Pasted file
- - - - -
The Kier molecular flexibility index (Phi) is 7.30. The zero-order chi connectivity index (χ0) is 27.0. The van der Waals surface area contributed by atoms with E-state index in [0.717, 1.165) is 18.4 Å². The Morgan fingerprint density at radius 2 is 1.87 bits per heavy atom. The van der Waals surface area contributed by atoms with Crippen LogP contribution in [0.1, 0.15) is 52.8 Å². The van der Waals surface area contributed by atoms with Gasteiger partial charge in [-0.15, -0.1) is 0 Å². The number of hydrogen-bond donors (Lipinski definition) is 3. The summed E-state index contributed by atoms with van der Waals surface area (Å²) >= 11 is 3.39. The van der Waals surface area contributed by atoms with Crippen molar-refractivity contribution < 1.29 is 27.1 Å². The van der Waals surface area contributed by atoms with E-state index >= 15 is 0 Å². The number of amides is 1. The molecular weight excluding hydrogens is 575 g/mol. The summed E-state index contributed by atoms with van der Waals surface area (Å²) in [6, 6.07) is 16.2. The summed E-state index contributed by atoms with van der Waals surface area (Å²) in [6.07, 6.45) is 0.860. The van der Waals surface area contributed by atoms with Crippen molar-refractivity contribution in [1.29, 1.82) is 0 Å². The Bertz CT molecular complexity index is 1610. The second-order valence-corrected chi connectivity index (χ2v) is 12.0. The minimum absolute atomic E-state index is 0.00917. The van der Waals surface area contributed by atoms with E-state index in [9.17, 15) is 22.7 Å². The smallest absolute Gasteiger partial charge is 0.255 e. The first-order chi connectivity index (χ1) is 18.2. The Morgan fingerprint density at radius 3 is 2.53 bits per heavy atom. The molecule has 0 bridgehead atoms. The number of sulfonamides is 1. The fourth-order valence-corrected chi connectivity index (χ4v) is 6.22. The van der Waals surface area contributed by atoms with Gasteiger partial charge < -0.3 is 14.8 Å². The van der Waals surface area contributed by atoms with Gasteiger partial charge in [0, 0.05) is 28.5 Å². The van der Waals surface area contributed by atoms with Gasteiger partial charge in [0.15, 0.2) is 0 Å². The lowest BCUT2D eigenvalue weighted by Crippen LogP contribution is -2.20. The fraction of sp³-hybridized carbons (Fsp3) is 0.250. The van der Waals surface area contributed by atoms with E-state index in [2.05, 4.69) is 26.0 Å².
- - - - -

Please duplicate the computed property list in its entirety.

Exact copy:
The Kier molecular flexibility index (Phi) is 7.30. The zero-order chi connectivity index (χ0) is 27.0. The van der Waals surface area contributed by atoms with E-state index in [0.717, 1.165) is 18.4 Å². The Morgan fingerprint density at radius 2 is 1.87 bits per heavy atom. The van der Waals surface area contributed by atoms with Crippen LogP contribution in [0.1, 0.15) is 52.8 Å². The van der Waals surface area contributed by atoms with Gasteiger partial charge in [-0.15, -0.1) is 0 Å². The number of hydrogen-bond donors (Lipinski definition) is 3. The summed E-state index contributed by atoms with van der Waals surface area (Å²) >= 11 is 3.39. The van der Waals surface area contributed by atoms with Crippen molar-refractivity contribution < 1.29 is 27.1 Å². The van der Waals surface area contributed by atoms with E-state index >= 15 is 0 Å². The number of amides is 1. The molecular weight excluding hydrogens is 575 g/mol. The summed E-state index contributed by atoms with van der Waals surface area (Å²) in [6, 6.07) is 16.2. The summed E-state index contributed by atoms with van der Waals surface area (Å²) in [6.07, 6.45) is 0.860. The van der Waals surface area contributed by atoms with Crippen molar-refractivity contribution in [1.29, 1.82) is 0 Å². The Bertz CT molecular complexity index is 1610. The second-order valence-corrected chi connectivity index (χ2v) is 12.0. The minimum absolute atomic E-state index is 0.00917. The van der Waals surface area contributed by atoms with E-state index in [9.17, 15) is 22.7 Å². The smallest absolute Gasteiger partial charge is 0.255 e. The first-order chi connectivity index (χ1) is 18.2. The Morgan fingerprint density at radius 3 is 2.53 bits per heavy atom. The molecule has 0 bridgehead atoms. The number of sulfonamides is 1. The fourth-order valence-corrected chi connectivity index (χ4v) is 6.22. The van der Waals surface area contributed by atoms with Gasteiger partial charge < -0.3 is 14.8 Å². The van der Waals surface area contributed by atoms with Gasteiger partial charge in [0, 0.05) is 28.5 Å². The van der Waals surface area contributed by atoms with Gasteiger partial charge in [0.15, 0.2) is 0 Å². The lowest BCUT2D eigenvalue weighted by Crippen LogP contribution is -2.20. The fraction of sp³-hybridized carbons (Fsp3) is 0.250. The van der Waals surface area contributed by atoms with E-state index in [2.05, 4.69) is 26.0 Å².